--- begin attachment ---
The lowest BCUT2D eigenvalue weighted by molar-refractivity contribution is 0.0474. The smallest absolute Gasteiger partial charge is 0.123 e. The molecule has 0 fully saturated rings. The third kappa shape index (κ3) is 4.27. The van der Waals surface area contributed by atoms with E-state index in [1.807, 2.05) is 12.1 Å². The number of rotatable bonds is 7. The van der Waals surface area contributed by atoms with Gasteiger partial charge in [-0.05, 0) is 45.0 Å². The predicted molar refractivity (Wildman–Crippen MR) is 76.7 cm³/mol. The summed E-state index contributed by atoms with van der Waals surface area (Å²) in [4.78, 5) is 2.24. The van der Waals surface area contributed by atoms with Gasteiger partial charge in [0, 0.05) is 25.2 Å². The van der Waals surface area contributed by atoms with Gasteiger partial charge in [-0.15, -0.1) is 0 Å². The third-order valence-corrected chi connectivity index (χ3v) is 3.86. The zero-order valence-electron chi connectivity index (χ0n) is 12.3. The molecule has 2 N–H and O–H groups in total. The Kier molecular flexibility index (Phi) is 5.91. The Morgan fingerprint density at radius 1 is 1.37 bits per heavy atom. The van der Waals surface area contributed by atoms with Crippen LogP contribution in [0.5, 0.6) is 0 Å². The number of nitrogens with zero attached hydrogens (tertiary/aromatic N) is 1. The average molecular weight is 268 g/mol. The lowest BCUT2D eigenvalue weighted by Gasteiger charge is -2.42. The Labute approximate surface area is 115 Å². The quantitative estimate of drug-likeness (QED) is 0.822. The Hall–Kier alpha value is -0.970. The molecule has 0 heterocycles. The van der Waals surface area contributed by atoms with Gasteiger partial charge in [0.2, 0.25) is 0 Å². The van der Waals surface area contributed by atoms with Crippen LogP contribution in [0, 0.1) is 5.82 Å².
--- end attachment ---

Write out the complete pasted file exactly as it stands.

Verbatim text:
The lowest BCUT2D eigenvalue weighted by molar-refractivity contribution is 0.0474. The smallest absolute Gasteiger partial charge is 0.123 e. The molecule has 0 fully saturated rings. The third kappa shape index (κ3) is 4.27. The van der Waals surface area contributed by atoms with E-state index in [1.807, 2.05) is 12.1 Å². The number of rotatable bonds is 7. The van der Waals surface area contributed by atoms with Gasteiger partial charge in [-0.05, 0) is 45.0 Å². The predicted molar refractivity (Wildman–Crippen MR) is 76.7 cm³/mol. The summed E-state index contributed by atoms with van der Waals surface area (Å²) in [4.78, 5) is 2.24. The van der Waals surface area contributed by atoms with Gasteiger partial charge in [0, 0.05) is 25.2 Å². The van der Waals surface area contributed by atoms with Gasteiger partial charge in [-0.15, -0.1) is 0 Å². The third-order valence-corrected chi connectivity index (χ3v) is 3.86. The zero-order valence-electron chi connectivity index (χ0n) is 12.3. The molecule has 2 N–H and O–H groups in total. The Kier molecular flexibility index (Phi) is 5.91. The Morgan fingerprint density at radius 1 is 1.37 bits per heavy atom. The van der Waals surface area contributed by atoms with Crippen LogP contribution in [0.5, 0.6) is 0 Å². The number of nitrogens with zero attached hydrogens (tertiary/aromatic N) is 1. The average molecular weight is 268 g/mol. The lowest BCUT2D eigenvalue weighted by Gasteiger charge is -2.42. The Labute approximate surface area is 115 Å². The quantitative estimate of drug-likeness (QED) is 0.822. The Hall–Kier alpha value is -0.970. The molecule has 0 heterocycles. The van der Waals surface area contributed by atoms with Gasteiger partial charge in [0.2, 0.25) is 0 Å². The van der Waals surface area contributed by atoms with Crippen LogP contribution in [0, 0.1) is 5.82 Å².